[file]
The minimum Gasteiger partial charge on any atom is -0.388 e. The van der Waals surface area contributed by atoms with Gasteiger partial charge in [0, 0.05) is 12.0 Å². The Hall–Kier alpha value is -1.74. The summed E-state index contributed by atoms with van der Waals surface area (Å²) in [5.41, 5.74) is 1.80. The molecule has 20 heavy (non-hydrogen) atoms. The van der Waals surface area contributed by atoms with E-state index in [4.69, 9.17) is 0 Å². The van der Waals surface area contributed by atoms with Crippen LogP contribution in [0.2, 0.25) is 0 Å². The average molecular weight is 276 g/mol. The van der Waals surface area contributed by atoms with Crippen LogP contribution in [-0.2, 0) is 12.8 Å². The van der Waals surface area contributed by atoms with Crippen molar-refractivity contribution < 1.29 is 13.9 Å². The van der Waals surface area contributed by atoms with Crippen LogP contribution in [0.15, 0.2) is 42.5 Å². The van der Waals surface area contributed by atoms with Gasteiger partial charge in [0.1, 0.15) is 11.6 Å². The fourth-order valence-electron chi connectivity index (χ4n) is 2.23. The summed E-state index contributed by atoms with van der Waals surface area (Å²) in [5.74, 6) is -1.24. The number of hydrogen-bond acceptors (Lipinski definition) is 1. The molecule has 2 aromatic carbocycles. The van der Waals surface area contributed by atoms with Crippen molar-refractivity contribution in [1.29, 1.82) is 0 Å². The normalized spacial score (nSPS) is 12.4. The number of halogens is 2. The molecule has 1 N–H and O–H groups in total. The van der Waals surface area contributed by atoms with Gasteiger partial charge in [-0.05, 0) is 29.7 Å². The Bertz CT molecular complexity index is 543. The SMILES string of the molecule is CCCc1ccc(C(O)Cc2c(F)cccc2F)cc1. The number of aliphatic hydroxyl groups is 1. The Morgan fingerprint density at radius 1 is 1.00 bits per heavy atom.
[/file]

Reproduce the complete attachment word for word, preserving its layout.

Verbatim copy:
The minimum Gasteiger partial charge on any atom is -0.388 e. The van der Waals surface area contributed by atoms with Gasteiger partial charge in [0, 0.05) is 12.0 Å². The Hall–Kier alpha value is -1.74. The summed E-state index contributed by atoms with van der Waals surface area (Å²) in [5.41, 5.74) is 1.80. The molecule has 20 heavy (non-hydrogen) atoms. The van der Waals surface area contributed by atoms with E-state index in [4.69, 9.17) is 0 Å². The van der Waals surface area contributed by atoms with Crippen LogP contribution in [0.2, 0.25) is 0 Å². The average molecular weight is 276 g/mol. The van der Waals surface area contributed by atoms with Crippen LogP contribution in [-0.2, 0) is 12.8 Å². The van der Waals surface area contributed by atoms with Crippen molar-refractivity contribution < 1.29 is 13.9 Å². The van der Waals surface area contributed by atoms with Crippen LogP contribution in [0.15, 0.2) is 42.5 Å². The van der Waals surface area contributed by atoms with Gasteiger partial charge in [0.1, 0.15) is 11.6 Å². The fourth-order valence-electron chi connectivity index (χ4n) is 2.23. The summed E-state index contributed by atoms with van der Waals surface area (Å²) in [5.74, 6) is -1.24. The number of hydrogen-bond acceptors (Lipinski definition) is 1. The molecule has 2 aromatic carbocycles. The van der Waals surface area contributed by atoms with Crippen molar-refractivity contribution in [1.29, 1.82) is 0 Å². The normalized spacial score (nSPS) is 12.4. The number of halogens is 2. The molecule has 1 N–H and O–H groups in total. The van der Waals surface area contributed by atoms with Gasteiger partial charge in [-0.05, 0) is 29.7 Å². The Bertz CT molecular complexity index is 543. The SMILES string of the molecule is CCCc1ccc(C(O)Cc2c(F)cccc2F)cc1. The number of aliphatic hydroxyl groups is 1. The Morgan fingerprint density at radius 1 is 1.00 bits per heavy atom.